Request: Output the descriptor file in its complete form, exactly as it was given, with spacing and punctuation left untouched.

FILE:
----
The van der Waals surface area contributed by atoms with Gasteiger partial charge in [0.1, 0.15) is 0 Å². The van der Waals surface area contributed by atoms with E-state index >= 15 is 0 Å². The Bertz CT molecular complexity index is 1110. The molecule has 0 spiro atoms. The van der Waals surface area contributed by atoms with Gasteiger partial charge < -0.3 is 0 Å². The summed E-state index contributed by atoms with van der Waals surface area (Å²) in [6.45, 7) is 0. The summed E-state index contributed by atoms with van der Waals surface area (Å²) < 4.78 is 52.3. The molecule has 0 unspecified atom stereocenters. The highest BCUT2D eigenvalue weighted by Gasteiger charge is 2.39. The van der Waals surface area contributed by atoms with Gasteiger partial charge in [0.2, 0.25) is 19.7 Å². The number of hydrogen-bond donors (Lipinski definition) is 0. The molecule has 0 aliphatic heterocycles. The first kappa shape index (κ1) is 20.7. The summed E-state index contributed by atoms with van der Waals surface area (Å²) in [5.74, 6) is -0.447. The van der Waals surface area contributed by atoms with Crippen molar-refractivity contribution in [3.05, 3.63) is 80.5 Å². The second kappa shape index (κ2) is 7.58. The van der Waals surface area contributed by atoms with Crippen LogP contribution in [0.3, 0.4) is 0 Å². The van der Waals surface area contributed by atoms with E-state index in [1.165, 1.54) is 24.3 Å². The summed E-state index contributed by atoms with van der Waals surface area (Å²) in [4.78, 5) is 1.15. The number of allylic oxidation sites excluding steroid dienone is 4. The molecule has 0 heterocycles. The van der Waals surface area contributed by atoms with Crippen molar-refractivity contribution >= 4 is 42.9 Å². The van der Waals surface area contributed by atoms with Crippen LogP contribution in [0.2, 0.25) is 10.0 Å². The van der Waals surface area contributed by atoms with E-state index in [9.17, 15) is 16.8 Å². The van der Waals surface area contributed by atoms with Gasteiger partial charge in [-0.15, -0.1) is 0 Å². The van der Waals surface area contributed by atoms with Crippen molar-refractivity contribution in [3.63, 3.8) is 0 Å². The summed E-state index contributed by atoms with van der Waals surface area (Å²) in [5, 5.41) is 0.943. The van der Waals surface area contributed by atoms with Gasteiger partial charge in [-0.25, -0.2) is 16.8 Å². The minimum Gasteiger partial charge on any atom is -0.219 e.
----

The van der Waals surface area contributed by atoms with Gasteiger partial charge in [0.1, 0.15) is 0 Å². The van der Waals surface area contributed by atoms with E-state index >= 15 is 0 Å². The Bertz CT molecular complexity index is 1110. The molecule has 0 spiro atoms. The van der Waals surface area contributed by atoms with Gasteiger partial charge < -0.3 is 0 Å². The summed E-state index contributed by atoms with van der Waals surface area (Å²) in [6.45, 7) is 0. The summed E-state index contributed by atoms with van der Waals surface area (Å²) < 4.78 is 52.3. The molecule has 0 unspecified atom stereocenters. The highest BCUT2D eigenvalue weighted by Gasteiger charge is 2.39. The van der Waals surface area contributed by atoms with Gasteiger partial charge in [0.2, 0.25) is 19.7 Å². The number of hydrogen-bond donors (Lipinski definition) is 0. The molecule has 0 aliphatic heterocycles. The first kappa shape index (κ1) is 20.7. The summed E-state index contributed by atoms with van der Waals surface area (Å²) in [5.74, 6) is -0.447. The van der Waals surface area contributed by atoms with Crippen molar-refractivity contribution in [3.05, 3.63) is 80.5 Å². The second kappa shape index (κ2) is 7.58. The van der Waals surface area contributed by atoms with Crippen LogP contribution in [0.3, 0.4) is 0 Å². The van der Waals surface area contributed by atoms with E-state index in [1.165, 1.54) is 24.3 Å². The summed E-state index contributed by atoms with van der Waals surface area (Å²) in [4.78, 5) is 1.15. The number of allylic oxidation sites excluding steroid dienone is 4. The molecule has 0 heterocycles. The van der Waals surface area contributed by atoms with Crippen molar-refractivity contribution >= 4 is 42.9 Å². The van der Waals surface area contributed by atoms with Crippen LogP contribution in [0.2, 0.25) is 10.0 Å². The van der Waals surface area contributed by atoms with E-state index in [9.17, 15) is 16.8 Å². The van der Waals surface area contributed by atoms with Gasteiger partial charge in [-0.15, -0.1) is 0 Å². The van der Waals surface area contributed by atoms with Crippen molar-refractivity contribution in [3.63, 3.8) is 0 Å². The summed E-state index contributed by atoms with van der Waals surface area (Å²) in [5, 5.41) is 0.943. The van der Waals surface area contributed by atoms with Gasteiger partial charge in [-0.25, -0.2) is 16.8 Å². The minimum Gasteiger partial charge on any atom is -0.219 e.